Around the League: Pirates Winning, Missing Races, Killing the Win, Stupid Bunts, More

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Around the League: Pirates Winning, Missing Races, Killing the Win, Stupid Bunts, More

Chicago Cubs

mlb logoRounding out the week with a healthy dose of baseball stuff …

  • The Pirates are guaranteed their first non-losing season in 21 years (Dale Sveum tips his cap). It’s been a brutal half decade for Cubs fans, but, man, just imagine 21 straight seasons of sub-.500, completely non-competitive baseball.
  • Rob Neyer explores folks’ beef with expanded rosters in September. I follow this stuff pretty closely, and this is the first time I’ve heard such loud gripes about the inelegance – as Neyer puts it – of roster expansion, and how it can impact playoff races. The suggested rule change would have teams still able to call up anyone on the 40-man roster, but able to designate only 30 available players on any given game day. The other popular suggestion is to have roster expansion at the start of the season, rather than the end (what happens to the minor league season, then? shifted later?). I don’t really care either way on this one, so if one of those is the rule change, that’s fine with me. I do think it’s always been a bit bizarre to have youngsters determining races … and then not available the next week in the playoffs.
  • Ken Rosenthal writes about “killing the win,” a movement to stop – just stop, please God stop – leaning on a pitcher’s win-loss record as a meaningful stat. He generally agrees, but cites an anonymous big league exec who still believes there may be a little something to a pitcher’s ability to pitch to the game situation (i.e., pitching to the scoreboard), which is reflected in W/L record. The executive, to his credit, grants that the “something” might be “vanishingly small.” To my mind, the problem remains that not only does W/L record tell us “vanishingly” little about how a pitcher has performed, it is often affirmatively misleading about how well or poorly a pitcher has pitched. It’s a broken statistic that measures something I have absolutely no interest in knowing. Was a pitcher pitching when his team happened to score more runs than the other team (and the bullpen pitched well enough to keep his team in the lead for the remainder of the game)? I don’t care about that information. It tells me nothing about how the pitcher pitched. Better, more informative, more predictive stats are so widely and readily available that it drives me crazy to see anyone grant even a scintilla of weight to W/L record. Look no further than Clayton Kershaw, who is in the midst of an historically good year – 1.89 ERA, 0.919 WHIP, 4.28 K/BB – and has a 14-8 record. And he pitches for a team with a great offense, for crying out loud!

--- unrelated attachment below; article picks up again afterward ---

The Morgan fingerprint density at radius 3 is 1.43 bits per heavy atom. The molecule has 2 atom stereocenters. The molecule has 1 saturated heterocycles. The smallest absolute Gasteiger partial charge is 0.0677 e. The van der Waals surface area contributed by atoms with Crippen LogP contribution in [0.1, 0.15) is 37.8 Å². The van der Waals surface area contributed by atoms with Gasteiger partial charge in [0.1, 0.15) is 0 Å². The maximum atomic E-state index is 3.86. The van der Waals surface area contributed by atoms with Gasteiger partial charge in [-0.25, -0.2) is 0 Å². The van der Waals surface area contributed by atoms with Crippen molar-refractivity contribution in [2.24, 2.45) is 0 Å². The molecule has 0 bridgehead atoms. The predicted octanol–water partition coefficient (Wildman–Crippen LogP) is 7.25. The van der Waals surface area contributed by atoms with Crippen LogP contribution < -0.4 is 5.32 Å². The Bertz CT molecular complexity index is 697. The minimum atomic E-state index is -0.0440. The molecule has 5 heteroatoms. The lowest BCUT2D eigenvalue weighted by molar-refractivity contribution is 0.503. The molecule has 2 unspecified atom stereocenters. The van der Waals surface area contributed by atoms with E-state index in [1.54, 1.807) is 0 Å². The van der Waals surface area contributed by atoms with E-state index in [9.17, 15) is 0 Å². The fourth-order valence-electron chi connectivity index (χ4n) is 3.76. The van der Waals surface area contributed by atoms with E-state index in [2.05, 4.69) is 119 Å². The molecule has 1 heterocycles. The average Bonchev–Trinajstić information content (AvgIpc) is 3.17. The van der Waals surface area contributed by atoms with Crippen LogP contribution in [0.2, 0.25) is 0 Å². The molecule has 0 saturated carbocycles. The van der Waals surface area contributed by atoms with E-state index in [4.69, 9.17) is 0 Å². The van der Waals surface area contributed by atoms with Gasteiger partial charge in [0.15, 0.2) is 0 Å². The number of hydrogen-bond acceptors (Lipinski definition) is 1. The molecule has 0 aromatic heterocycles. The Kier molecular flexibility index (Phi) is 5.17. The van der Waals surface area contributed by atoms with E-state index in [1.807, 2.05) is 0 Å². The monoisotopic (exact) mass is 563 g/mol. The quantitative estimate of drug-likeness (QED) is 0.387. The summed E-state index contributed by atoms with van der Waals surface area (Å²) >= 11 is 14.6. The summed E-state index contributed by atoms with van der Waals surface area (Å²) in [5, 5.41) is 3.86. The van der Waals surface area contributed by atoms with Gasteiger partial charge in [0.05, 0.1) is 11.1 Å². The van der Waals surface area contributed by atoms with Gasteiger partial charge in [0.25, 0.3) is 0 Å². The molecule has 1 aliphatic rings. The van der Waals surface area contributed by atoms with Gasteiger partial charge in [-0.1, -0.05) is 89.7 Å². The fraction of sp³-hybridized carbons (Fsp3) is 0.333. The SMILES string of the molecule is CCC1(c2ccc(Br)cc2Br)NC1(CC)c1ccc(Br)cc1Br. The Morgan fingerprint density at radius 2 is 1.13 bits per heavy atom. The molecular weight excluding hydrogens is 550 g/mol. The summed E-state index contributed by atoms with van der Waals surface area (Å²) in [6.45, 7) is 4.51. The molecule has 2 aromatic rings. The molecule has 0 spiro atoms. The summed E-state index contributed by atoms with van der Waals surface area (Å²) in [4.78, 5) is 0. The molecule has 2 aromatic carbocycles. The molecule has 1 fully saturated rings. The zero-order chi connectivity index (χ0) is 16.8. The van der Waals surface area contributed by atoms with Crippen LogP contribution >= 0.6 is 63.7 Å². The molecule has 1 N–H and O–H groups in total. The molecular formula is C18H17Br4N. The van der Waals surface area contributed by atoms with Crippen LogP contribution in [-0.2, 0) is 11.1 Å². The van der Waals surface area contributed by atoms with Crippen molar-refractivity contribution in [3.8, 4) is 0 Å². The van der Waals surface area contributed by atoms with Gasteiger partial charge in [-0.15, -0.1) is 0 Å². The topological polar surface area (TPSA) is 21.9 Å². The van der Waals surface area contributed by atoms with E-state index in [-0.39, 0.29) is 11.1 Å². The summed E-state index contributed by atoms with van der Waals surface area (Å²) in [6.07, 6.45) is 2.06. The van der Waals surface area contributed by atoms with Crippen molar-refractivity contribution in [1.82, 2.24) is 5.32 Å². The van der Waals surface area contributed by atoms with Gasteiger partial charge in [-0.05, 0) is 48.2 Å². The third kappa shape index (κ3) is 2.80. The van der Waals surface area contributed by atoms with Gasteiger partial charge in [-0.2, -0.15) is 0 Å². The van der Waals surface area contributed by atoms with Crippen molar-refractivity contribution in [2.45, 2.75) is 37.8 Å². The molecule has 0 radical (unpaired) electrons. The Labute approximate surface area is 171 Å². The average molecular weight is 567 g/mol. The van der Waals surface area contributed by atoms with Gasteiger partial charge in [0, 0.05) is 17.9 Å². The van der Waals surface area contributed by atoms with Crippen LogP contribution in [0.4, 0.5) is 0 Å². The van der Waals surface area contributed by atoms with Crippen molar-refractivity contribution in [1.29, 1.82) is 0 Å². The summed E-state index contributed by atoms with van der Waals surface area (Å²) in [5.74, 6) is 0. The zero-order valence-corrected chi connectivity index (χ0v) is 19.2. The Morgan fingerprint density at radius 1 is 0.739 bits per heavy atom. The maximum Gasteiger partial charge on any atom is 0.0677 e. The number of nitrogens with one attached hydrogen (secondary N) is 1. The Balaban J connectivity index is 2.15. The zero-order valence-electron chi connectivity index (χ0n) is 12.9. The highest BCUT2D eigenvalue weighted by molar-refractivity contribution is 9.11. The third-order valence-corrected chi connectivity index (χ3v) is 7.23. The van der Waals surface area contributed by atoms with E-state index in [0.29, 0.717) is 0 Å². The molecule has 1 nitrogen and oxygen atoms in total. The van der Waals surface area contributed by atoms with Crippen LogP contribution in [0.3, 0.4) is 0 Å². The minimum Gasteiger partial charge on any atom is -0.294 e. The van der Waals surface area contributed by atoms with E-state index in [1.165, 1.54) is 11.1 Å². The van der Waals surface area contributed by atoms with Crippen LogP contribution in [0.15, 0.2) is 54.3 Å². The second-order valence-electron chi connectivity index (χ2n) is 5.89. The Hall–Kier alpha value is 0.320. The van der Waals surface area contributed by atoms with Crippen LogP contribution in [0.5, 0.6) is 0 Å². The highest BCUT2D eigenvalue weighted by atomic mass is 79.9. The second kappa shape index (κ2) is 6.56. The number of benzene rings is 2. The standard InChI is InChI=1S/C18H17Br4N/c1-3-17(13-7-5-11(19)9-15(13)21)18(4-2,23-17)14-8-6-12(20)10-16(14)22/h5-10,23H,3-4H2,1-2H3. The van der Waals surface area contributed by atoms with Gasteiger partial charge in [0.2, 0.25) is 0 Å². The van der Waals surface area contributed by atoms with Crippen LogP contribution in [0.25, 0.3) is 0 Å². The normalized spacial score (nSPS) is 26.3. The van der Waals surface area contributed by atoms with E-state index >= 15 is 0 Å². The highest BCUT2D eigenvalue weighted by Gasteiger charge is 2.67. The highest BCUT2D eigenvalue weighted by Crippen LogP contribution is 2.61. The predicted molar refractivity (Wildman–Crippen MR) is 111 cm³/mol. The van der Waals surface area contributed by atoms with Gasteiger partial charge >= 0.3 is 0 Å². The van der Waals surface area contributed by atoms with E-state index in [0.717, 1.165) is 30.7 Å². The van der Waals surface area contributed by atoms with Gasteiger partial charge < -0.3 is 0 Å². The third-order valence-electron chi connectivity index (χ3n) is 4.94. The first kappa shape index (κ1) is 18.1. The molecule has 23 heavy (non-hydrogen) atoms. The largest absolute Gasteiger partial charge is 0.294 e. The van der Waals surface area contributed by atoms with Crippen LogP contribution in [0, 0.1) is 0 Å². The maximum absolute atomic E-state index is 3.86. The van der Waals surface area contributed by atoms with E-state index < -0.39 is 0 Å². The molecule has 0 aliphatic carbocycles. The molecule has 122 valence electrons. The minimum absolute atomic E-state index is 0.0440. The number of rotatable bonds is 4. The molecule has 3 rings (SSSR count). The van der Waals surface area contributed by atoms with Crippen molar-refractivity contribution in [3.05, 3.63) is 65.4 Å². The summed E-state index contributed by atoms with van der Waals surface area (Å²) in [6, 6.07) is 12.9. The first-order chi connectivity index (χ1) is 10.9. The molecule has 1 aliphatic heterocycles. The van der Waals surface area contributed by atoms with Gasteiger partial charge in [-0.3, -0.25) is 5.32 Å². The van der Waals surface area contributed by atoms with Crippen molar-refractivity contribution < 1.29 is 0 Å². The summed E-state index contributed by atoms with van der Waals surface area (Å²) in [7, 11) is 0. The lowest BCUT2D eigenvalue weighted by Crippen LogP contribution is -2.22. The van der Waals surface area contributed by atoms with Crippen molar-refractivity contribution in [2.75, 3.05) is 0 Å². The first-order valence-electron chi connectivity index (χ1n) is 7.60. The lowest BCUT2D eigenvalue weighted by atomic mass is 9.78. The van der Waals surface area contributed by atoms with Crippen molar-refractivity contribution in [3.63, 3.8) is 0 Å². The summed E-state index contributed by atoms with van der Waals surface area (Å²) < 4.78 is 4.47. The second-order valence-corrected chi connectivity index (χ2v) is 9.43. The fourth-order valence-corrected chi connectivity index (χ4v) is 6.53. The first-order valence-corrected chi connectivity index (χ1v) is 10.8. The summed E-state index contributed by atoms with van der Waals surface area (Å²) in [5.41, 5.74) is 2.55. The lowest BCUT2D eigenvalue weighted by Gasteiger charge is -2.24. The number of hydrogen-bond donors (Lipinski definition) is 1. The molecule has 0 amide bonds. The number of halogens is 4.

• Jeff Passan on the long-standing problem of declining participation by African Americans in baseball.
  • Chris Heisey has gotten a lot of heat for a very public bunting gaffe in an extra inning game against the Cardinals, but it actually looks like the numbers and the defensive position were with him. His mistake probably seems magnified because the Reds – *cough* Dusty Baker *cough* – bunted or tried to bunt far too often in that game. Not for hits, mind you. For sacrifices (including by Brandon Phillips and Devin Mesoraco, a guy who’s never bunted before in the bigs).
  • Bryce Harper doesn’t care what people think, and really, really wants you to know it. Generally speaking, if you have to tell the world five times in a 15 second quote that you don’t care what anyone else thinks … you probably care a little. Also, Bryce: it’s couldn’t care less. Clown sentence construction, bro.
  • Juan Lagares might be the best outfield thrower in history. Note that I’m not saying he has the best arm, because it’s a little more complicated than that.

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Author: Brett Taylor

Brett Taylor is the Editor and Lead Cubs Writer at Bleacher Nation, and you can find him on Twitter at @BleacherNation and @Brett_A_Taylor.